Bad news for those who are quite fond of Bentley’s boxy standard fare: the Bentley EXP 10 Speed 6 concept unveiled Monday at the Geneva Motor Show chucks all that out the window.
This is the first properly pretty Bentley in recent memory.
Of course, as Autoblog notes, it still has its share of recognizable familial styling cues; the massive rear haunches feel similar to sculpture that we’ve seen from the marque before, and the taillights recall those of the Continental GT, albeit far slimmer and more piercing. And of course, the grille retains its imposing shape and egg crate pattern.
But apart from those nods to its origins, the Bentley EXP 10 Speed 6 concept recalls Aston Martin much more than it does Rolls Royce, the marque’s predecessor. The nose is more pointed and graceful than the typical Bentley; the hood has a thoroughly un-Bentley swoop to it; the doors feature sharp, angular recesses just back of the massive front wheel vents. Heck, even the car’s chair tally is decidedly un-Bentley (it’s a two-seater coupe, rather than a 2+2).
Inside the Bentley EXP 10 Speed 6 concept, the un-Bentley appointments continue with 80 percent fewer mothballs per square-foot. The instrument cluster has gone digital, yet by some unknown sorcery, manages to maintain its elegance. The same can be said for the center console, which features a long, narrow touch screen interface with an upward slant near the dash for better visibility.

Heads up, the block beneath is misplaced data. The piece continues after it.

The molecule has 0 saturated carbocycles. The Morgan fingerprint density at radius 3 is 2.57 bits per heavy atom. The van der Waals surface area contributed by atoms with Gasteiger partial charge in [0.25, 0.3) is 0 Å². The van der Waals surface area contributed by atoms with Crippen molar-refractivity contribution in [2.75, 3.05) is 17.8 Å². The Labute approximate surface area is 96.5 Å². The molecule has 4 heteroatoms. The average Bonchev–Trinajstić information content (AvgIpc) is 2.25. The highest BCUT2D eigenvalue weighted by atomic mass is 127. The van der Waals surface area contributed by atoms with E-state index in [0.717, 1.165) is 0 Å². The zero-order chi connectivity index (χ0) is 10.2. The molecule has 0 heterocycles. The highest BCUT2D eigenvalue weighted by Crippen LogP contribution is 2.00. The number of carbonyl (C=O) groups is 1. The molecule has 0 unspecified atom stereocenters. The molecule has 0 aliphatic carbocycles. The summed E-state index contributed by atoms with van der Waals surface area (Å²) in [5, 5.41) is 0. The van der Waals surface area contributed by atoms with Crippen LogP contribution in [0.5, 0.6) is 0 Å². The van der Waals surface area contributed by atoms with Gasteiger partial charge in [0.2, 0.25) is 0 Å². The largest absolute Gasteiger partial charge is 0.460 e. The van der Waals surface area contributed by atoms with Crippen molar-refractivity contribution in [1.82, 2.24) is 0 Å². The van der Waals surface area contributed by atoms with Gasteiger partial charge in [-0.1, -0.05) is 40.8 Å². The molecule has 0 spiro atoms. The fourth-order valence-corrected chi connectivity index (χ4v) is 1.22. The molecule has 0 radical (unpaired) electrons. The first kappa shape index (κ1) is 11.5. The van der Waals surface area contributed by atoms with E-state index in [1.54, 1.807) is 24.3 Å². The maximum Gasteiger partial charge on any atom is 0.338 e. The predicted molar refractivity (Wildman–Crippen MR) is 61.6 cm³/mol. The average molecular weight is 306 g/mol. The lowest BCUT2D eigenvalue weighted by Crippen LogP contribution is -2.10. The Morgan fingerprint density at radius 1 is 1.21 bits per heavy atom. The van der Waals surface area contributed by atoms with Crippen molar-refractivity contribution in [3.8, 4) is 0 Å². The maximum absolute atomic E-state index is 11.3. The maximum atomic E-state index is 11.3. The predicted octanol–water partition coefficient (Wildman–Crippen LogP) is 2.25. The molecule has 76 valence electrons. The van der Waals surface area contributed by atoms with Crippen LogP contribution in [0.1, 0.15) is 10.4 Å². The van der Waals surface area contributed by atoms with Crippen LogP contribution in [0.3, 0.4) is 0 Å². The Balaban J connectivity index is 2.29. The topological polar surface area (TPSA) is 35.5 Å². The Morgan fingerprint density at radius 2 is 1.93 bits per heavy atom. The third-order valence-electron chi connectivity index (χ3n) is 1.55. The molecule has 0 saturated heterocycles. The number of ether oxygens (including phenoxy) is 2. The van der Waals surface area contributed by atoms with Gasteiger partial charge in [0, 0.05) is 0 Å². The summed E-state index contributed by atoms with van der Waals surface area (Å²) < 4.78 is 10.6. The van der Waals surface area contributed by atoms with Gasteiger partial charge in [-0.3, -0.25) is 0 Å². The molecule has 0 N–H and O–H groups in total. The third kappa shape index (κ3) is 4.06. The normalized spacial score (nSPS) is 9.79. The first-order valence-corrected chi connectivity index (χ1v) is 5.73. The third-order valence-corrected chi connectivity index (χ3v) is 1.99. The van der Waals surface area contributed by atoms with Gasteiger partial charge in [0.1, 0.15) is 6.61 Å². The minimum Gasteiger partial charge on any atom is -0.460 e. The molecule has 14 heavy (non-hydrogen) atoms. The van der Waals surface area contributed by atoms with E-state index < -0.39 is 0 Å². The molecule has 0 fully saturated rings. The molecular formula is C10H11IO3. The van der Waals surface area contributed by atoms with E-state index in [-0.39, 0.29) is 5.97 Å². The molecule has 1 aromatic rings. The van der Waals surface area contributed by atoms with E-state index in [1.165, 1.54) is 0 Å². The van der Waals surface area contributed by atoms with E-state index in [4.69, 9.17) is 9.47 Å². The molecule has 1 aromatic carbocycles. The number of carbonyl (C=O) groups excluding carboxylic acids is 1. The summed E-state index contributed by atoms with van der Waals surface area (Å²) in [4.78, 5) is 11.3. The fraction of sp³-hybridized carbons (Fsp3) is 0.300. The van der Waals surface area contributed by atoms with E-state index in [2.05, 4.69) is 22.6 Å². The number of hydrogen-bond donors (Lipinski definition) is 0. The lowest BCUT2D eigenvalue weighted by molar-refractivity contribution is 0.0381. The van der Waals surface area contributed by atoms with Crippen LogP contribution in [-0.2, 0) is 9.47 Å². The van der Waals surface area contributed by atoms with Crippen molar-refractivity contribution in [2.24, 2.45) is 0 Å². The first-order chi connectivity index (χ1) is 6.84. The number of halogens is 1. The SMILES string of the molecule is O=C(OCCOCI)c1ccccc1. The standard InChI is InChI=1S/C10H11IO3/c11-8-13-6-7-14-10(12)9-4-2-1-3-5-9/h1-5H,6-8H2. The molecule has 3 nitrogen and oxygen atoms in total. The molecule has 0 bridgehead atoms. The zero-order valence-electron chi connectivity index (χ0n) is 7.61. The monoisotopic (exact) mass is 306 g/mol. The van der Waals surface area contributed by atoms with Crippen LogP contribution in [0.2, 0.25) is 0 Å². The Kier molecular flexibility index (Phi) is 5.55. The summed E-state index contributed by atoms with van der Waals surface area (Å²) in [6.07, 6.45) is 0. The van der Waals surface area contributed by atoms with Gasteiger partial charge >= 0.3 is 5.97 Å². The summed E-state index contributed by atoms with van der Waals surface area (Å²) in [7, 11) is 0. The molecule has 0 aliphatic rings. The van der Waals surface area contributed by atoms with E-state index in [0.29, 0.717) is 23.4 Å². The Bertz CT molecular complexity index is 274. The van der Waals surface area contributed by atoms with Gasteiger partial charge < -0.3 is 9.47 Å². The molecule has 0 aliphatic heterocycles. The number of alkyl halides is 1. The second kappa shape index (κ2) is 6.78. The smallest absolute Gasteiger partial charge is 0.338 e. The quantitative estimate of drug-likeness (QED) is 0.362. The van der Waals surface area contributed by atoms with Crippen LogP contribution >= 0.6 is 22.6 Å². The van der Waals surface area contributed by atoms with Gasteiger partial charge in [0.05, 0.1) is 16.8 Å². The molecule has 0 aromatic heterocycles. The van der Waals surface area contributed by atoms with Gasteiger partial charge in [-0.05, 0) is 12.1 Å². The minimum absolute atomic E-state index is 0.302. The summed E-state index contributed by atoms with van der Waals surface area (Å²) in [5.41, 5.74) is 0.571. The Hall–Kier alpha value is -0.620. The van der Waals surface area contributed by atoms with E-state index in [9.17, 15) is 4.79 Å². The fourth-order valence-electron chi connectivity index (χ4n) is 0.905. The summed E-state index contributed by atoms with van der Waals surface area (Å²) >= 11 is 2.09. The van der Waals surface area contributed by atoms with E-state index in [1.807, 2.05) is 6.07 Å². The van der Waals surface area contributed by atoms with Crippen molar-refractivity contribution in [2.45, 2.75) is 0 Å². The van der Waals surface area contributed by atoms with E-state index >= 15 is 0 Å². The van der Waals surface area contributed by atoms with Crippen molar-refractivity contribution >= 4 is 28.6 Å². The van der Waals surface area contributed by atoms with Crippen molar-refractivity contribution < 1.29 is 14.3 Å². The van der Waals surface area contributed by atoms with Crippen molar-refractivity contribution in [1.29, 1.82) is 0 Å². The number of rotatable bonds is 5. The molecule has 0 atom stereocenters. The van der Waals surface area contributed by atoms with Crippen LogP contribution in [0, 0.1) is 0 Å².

But all that isn’t to suggest that the Bentley EXP 10 Speed 6 concept has lost sight of the marque’s knack for material supremacy; coffee-colored leather fits tightly around most touchable surfaces, with closely hue-matched wood trim wrapping in a continuous band around the doors and dash on either side of the dual-cockpit. The beautiful meditation on organic brown is punctuated sharply by exposed bits of polished metal, and more subtly by some black leather counterpoints. In short, the inside of this concept is every bit as tremendous as the outside.
We truly, deeply hope that the Bentley EXP 10 Speed 6 goes into production, preferably under a different name. Failing that, it ought to at least help reshape Bentley’s styling sensibilities in the future; something this exquisite is just too good to waste.